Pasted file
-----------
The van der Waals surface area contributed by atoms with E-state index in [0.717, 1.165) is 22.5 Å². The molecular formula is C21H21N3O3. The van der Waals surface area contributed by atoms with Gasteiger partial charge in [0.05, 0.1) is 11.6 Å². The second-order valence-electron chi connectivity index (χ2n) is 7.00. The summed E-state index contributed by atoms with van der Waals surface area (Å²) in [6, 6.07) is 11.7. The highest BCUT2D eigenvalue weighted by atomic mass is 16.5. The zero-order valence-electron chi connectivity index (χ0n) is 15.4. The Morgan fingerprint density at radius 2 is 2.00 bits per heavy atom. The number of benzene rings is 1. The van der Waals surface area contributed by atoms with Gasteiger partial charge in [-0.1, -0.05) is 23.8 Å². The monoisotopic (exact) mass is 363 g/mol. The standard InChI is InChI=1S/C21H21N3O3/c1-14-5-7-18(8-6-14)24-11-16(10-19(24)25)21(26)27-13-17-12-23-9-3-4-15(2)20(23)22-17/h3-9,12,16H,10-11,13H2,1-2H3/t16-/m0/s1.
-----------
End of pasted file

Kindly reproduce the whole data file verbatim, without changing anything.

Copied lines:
The van der Waals surface area contributed by atoms with E-state index in [0.717, 1.165) is 22.5 Å². The molecular formula is C21H21N3O3. The van der Waals surface area contributed by atoms with Gasteiger partial charge in [0.05, 0.1) is 11.6 Å². The second-order valence-electron chi connectivity index (χ2n) is 7.00. The summed E-state index contributed by atoms with van der Waals surface area (Å²) in [6, 6.07) is 11.7. The highest BCUT2D eigenvalue weighted by atomic mass is 16.5. The zero-order valence-electron chi connectivity index (χ0n) is 15.4. The Morgan fingerprint density at radius 2 is 2.00 bits per heavy atom. The number of benzene rings is 1. The van der Waals surface area contributed by atoms with Gasteiger partial charge in [-0.1, -0.05) is 23.8 Å². The monoisotopic (exact) mass is 363 g/mol. The standard InChI is InChI=1S/C21H21N3O3/c1-14-5-7-18(8-6-14)24-11-16(10-19(24)25)21(26)27-13-17-12-23-9-3-4-15(2)20(23)22-17/h3-9,12,16H,10-11,13H2,1-2H3/t16-/m0/s1.